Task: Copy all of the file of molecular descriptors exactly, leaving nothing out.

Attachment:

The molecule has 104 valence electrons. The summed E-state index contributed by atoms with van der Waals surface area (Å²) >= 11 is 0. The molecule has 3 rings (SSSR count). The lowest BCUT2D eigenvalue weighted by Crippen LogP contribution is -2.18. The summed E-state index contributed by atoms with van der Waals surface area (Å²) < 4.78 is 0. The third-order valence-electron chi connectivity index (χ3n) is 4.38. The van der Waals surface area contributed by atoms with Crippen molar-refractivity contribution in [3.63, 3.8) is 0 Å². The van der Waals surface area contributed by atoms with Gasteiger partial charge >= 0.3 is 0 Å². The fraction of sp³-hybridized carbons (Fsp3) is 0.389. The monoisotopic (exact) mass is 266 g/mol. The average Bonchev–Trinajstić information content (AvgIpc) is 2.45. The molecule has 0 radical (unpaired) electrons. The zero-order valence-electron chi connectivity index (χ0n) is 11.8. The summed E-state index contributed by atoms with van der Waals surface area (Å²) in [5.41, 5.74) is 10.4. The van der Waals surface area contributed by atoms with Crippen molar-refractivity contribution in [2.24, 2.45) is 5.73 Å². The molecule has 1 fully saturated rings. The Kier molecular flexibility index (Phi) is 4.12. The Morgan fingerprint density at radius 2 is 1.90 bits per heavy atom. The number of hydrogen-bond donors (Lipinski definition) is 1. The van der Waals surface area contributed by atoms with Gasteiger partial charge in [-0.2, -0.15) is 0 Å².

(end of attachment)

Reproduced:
The molecule has 104 valence electrons. The summed E-state index contributed by atoms with van der Waals surface area (Å²) >= 11 is 0. The molecule has 3 rings (SSSR count). The lowest BCUT2D eigenvalue weighted by Crippen LogP contribution is -2.18. The summed E-state index contributed by atoms with van der Waals surface area (Å²) < 4.78 is 0. The third-order valence-electron chi connectivity index (χ3n) is 4.38. The van der Waals surface area contributed by atoms with Crippen molar-refractivity contribution in [3.63, 3.8) is 0 Å². The van der Waals surface area contributed by atoms with Gasteiger partial charge >= 0.3 is 0 Å². The fraction of sp³-hybridized carbons (Fsp3) is 0.389. The monoisotopic (exact) mass is 266 g/mol. The average Bonchev–Trinajstić information content (AvgIpc) is 2.45. The molecule has 0 radical (unpaired) electrons. The zero-order valence-electron chi connectivity index (χ0n) is 11.8. The summed E-state index contributed by atoms with van der Waals surface area (Å²) in [5.41, 5.74) is 10.4. The van der Waals surface area contributed by atoms with Crippen molar-refractivity contribution in [2.24, 2.45) is 5.73 Å². The molecule has 1 fully saturated rings. The Kier molecular flexibility index (Phi) is 4.12. The Morgan fingerprint density at radius 2 is 1.90 bits per heavy atom. The number of hydrogen-bond donors (Lipinski definition) is 1. The van der Waals surface area contributed by atoms with Gasteiger partial charge in [-0.2, -0.15) is 0 Å².